Prepared by noted energy economist David Marcus, the report cites several instances where the U.S. Army Corps of Engineers included outright errors or used key data inconsistently in its August 2001 economic analysis that reform opponents cite when asserting that dam operation reform will raise consumer rates.
..."Assuming these savings are passed on to consumers, it would mean an average reduction in monthly electric bills for a typical consumer in the upper Missouri River Basin states of between 3 and 5 cents," concluded economist David Marcus, who conducted the study on behalf of the two organizations.
In addition, the Corps made two errors in a third analysis of how more natural seasonal water levels would affect operations costs for downstream coal and nuclear plants, which must meet river temperature standards when discharging water used for cooling.The first error is that a number of the projects cited are in fact upstream of the last Missouri River dam -- and therefore unaffected by the proposed reforms.The second is that none of the proposed reforms would drop river levels below what is specified in the permits of the most important power plants along the river where most of the impacts were forecasted (by the Corps) to occur.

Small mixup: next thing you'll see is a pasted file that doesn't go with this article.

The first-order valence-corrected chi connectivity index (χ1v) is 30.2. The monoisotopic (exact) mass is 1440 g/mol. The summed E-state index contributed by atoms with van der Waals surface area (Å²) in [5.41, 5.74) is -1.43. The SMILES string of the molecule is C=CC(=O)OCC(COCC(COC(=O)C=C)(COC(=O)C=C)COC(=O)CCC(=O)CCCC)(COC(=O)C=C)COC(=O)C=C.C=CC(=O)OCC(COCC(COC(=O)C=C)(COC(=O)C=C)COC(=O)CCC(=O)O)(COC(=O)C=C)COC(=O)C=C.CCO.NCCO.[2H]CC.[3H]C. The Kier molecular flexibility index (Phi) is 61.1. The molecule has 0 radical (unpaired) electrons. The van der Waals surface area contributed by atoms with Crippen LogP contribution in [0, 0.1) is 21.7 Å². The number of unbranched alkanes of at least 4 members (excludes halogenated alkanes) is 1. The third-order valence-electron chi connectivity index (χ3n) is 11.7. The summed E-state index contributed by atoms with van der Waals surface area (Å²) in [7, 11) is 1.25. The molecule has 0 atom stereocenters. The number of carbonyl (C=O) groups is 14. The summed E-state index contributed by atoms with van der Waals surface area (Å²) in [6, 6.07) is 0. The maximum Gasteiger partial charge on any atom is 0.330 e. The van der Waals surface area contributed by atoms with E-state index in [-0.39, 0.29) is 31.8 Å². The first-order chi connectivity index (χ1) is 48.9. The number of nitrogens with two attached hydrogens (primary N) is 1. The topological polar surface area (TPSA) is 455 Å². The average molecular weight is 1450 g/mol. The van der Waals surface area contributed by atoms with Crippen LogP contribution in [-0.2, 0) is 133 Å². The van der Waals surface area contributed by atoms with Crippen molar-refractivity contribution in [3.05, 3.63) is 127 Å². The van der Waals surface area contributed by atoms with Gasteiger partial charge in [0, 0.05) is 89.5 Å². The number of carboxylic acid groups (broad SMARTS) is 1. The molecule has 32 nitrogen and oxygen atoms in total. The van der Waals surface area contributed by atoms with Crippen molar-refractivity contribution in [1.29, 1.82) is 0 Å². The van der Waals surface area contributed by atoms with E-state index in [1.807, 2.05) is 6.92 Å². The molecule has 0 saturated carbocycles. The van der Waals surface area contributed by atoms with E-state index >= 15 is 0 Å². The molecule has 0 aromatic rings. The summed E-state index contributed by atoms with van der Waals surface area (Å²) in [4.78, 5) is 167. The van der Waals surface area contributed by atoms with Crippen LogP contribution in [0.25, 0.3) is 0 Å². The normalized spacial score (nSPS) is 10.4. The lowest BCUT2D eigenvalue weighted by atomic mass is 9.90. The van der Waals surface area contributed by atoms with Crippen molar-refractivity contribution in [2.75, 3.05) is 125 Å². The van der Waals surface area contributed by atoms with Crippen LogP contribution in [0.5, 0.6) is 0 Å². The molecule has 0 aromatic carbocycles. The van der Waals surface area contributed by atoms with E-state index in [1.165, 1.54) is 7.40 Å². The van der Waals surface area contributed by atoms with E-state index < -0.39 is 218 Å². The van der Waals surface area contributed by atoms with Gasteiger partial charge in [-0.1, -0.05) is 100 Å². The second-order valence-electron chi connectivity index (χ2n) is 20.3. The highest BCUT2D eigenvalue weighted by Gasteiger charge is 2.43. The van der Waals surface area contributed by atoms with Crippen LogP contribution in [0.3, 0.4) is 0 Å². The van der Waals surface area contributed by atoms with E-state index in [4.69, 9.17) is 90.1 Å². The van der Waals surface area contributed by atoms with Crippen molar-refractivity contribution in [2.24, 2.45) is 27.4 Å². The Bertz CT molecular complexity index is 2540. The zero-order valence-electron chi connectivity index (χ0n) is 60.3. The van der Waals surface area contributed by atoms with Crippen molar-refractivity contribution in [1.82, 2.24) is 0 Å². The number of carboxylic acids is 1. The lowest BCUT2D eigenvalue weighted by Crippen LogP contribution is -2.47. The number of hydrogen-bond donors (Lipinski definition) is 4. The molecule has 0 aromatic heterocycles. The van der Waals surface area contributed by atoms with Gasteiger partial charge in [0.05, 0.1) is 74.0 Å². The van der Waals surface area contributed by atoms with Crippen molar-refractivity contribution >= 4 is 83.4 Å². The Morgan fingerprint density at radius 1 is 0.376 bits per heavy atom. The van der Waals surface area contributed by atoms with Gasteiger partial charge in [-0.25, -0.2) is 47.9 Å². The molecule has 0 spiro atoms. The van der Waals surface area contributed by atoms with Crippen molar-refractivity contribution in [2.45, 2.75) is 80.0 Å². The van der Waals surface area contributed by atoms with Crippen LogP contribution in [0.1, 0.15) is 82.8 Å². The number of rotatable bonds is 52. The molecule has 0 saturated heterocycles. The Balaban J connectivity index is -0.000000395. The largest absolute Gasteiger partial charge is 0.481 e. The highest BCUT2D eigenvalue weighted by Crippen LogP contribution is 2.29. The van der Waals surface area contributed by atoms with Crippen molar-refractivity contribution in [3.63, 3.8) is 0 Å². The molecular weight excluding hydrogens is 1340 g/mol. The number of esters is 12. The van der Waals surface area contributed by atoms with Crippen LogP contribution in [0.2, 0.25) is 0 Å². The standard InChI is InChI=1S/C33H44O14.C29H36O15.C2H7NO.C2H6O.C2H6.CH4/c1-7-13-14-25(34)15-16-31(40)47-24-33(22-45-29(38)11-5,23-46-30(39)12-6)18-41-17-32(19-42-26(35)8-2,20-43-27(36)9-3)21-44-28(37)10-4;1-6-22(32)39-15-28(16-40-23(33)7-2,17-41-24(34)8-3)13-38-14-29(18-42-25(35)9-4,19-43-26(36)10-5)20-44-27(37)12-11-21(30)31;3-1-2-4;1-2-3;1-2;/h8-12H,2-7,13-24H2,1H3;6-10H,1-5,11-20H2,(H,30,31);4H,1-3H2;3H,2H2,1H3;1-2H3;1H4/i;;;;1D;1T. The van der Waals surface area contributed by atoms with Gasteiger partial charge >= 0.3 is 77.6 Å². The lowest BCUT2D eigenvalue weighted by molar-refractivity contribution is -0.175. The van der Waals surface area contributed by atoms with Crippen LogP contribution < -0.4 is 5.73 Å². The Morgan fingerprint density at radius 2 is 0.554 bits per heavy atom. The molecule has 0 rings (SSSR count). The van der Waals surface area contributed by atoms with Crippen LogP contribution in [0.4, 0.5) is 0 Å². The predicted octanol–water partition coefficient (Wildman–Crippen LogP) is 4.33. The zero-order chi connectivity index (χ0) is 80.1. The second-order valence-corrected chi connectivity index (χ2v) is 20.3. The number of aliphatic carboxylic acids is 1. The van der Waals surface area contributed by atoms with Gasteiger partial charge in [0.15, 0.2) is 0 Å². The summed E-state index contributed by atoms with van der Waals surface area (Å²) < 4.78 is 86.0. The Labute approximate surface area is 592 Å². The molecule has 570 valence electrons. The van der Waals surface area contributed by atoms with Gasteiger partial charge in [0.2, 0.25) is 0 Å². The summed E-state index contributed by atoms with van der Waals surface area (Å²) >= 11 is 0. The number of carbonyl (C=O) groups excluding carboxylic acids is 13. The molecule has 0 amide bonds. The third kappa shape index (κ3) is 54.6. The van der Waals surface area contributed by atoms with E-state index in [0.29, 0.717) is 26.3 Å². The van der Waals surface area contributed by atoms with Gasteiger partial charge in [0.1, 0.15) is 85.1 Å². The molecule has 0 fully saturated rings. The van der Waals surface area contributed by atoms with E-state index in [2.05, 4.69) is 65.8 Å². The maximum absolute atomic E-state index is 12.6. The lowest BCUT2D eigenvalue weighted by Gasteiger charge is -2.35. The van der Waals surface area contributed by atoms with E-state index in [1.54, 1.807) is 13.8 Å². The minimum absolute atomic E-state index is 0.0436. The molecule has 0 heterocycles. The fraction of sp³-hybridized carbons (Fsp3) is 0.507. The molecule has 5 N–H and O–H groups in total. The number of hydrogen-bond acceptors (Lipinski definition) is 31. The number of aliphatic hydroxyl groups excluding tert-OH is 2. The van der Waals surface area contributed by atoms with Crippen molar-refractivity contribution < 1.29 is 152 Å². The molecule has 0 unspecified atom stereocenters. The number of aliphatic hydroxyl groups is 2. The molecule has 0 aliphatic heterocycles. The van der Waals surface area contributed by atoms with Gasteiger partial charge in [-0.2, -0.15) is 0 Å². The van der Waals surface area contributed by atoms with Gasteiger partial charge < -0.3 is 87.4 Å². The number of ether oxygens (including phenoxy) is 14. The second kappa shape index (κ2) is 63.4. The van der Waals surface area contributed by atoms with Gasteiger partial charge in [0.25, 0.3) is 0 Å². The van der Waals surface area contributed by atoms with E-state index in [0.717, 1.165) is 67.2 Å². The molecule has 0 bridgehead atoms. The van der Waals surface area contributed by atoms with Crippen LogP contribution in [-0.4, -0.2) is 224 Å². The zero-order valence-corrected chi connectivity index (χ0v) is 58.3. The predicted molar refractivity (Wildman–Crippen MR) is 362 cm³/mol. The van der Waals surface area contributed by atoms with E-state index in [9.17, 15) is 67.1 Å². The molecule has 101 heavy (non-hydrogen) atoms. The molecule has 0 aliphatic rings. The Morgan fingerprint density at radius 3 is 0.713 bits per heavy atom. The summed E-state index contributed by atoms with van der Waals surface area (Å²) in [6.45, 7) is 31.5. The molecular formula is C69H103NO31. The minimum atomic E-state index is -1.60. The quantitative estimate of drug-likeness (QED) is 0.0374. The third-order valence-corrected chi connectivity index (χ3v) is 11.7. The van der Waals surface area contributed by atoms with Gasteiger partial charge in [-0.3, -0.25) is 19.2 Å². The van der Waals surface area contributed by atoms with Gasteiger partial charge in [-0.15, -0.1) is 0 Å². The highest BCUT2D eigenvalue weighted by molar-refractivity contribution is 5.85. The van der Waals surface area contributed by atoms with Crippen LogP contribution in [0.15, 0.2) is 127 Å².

For example, the most aggressive reform scenario would drop river levels to 21,000 cubic feet per second (cfs) during the late summer.The Corps speculated that this could impact the operations of the Neal coal-fired power plant near Sioux City, Iowa, even though the Neal plant's permit allows for normal operations at river levels as low as 10,500 cfs.
...About David MarcusDavid Marcus has a Master's Degree in Energy and Resources from the University of California at Berkeley.He has worked as a staff member and as an advisor to a Commissioner at the California Energy Commission, and as a staff economist for Environmental Defense.Since 1985 he has been a full time independent energy consultant.He
has performed economic analyses of electric power issues for a variety of clients, including the California
Attorney General, the U.S. Department of the Interior
, environmental groups, labor unions, electric utilities, and alternative energy developers.He
has testified as an expert witness before state regulatory commissions in California, Arizona, Colorado, and New Mexico, and before Congressional subcommittees.This analysis was commissioned by the non-profit national conservation groups Environmental Defense
and American Rivers
For More Information
Save the Missouri Coalition
: http://www.savethemissouri.org American Rivers